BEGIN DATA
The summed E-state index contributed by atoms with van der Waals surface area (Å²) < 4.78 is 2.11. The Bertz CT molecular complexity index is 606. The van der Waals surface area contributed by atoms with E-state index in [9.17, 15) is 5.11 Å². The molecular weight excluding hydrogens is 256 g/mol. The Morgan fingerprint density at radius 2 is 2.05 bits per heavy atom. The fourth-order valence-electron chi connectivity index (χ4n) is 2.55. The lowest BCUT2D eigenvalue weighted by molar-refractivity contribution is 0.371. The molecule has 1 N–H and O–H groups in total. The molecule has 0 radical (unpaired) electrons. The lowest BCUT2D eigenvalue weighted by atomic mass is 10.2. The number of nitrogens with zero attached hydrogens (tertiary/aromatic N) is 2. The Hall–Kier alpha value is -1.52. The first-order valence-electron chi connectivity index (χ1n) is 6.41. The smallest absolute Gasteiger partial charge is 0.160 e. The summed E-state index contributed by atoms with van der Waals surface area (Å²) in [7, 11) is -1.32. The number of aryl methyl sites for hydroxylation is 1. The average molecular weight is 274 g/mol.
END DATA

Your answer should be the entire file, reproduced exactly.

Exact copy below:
The summed E-state index contributed by atoms with van der Waals surface area (Å²) < 4.78 is 2.11. The Bertz CT molecular complexity index is 606. The van der Waals surface area contributed by atoms with E-state index in [9.17, 15) is 5.11 Å². The molecular weight excluding hydrogens is 256 g/mol. The Morgan fingerprint density at radius 2 is 2.05 bits per heavy atom. The fourth-order valence-electron chi connectivity index (χ4n) is 2.55. The lowest BCUT2D eigenvalue weighted by molar-refractivity contribution is 0.371. The molecule has 1 N–H and O–H groups in total. The molecule has 0 radical (unpaired) electrons. The lowest BCUT2D eigenvalue weighted by atomic mass is 10.2. The number of nitrogens with zero attached hydrogens (tertiary/aromatic N) is 2. The Hall–Kier alpha value is -1.52. The first-order valence-electron chi connectivity index (χ1n) is 6.41. The smallest absolute Gasteiger partial charge is 0.160 e. The summed E-state index contributed by atoms with van der Waals surface area (Å²) in [7, 11) is -1.32. The number of aryl methyl sites for hydroxylation is 1. The average molecular weight is 274 g/mol.